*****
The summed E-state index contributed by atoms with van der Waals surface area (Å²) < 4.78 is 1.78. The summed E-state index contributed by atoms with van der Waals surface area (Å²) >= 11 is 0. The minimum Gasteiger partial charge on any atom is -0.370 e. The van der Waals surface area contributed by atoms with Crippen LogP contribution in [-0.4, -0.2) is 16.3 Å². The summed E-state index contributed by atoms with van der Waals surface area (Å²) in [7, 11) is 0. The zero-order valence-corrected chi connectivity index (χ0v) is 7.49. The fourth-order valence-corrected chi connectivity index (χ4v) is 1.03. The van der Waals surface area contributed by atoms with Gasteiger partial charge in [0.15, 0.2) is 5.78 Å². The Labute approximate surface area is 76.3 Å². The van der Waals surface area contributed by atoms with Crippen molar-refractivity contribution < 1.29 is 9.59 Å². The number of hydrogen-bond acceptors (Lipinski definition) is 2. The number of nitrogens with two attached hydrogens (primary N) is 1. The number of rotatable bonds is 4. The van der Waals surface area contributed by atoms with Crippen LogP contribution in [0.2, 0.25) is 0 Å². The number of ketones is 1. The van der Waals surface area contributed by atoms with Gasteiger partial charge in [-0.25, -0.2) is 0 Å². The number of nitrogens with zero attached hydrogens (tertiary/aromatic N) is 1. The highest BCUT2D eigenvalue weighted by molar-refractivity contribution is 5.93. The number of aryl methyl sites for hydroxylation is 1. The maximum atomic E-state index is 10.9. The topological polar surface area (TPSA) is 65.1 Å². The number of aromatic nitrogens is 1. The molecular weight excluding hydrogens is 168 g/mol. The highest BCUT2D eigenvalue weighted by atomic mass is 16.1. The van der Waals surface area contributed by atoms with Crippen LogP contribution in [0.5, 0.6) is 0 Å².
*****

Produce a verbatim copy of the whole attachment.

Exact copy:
The summed E-state index contributed by atoms with van der Waals surface area (Å²) < 4.78 is 1.78. The summed E-state index contributed by atoms with van der Waals surface area (Å²) >= 11 is 0. The minimum Gasteiger partial charge on any atom is -0.370 e. The van der Waals surface area contributed by atoms with Crippen LogP contribution in [-0.4, -0.2) is 16.3 Å². The summed E-state index contributed by atoms with van der Waals surface area (Å²) in [7, 11) is 0. The zero-order valence-corrected chi connectivity index (χ0v) is 7.49. The fourth-order valence-corrected chi connectivity index (χ4v) is 1.03. The van der Waals surface area contributed by atoms with Gasteiger partial charge in [0.15, 0.2) is 5.78 Å². The Labute approximate surface area is 76.3 Å². The van der Waals surface area contributed by atoms with Crippen molar-refractivity contribution < 1.29 is 9.59 Å². The number of hydrogen-bond acceptors (Lipinski definition) is 2. The number of nitrogens with two attached hydrogens (primary N) is 1. The number of rotatable bonds is 4. The van der Waals surface area contributed by atoms with Crippen LogP contribution in [0.2, 0.25) is 0 Å². The number of ketones is 1. The van der Waals surface area contributed by atoms with Gasteiger partial charge in [-0.25, -0.2) is 0 Å². The number of nitrogens with zero attached hydrogens (tertiary/aromatic N) is 1. The highest BCUT2D eigenvalue weighted by molar-refractivity contribution is 5.93. The number of aryl methyl sites for hydroxylation is 1. The maximum atomic E-state index is 10.9. The topological polar surface area (TPSA) is 65.1 Å². The number of aromatic nitrogens is 1. The molecular weight excluding hydrogens is 168 g/mol. The highest BCUT2D eigenvalue weighted by atomic mass is 16.1. The van der Waals surface area contributed by atoms with Crippen LogP contribution in [0.5, 0.6) is 0 Å².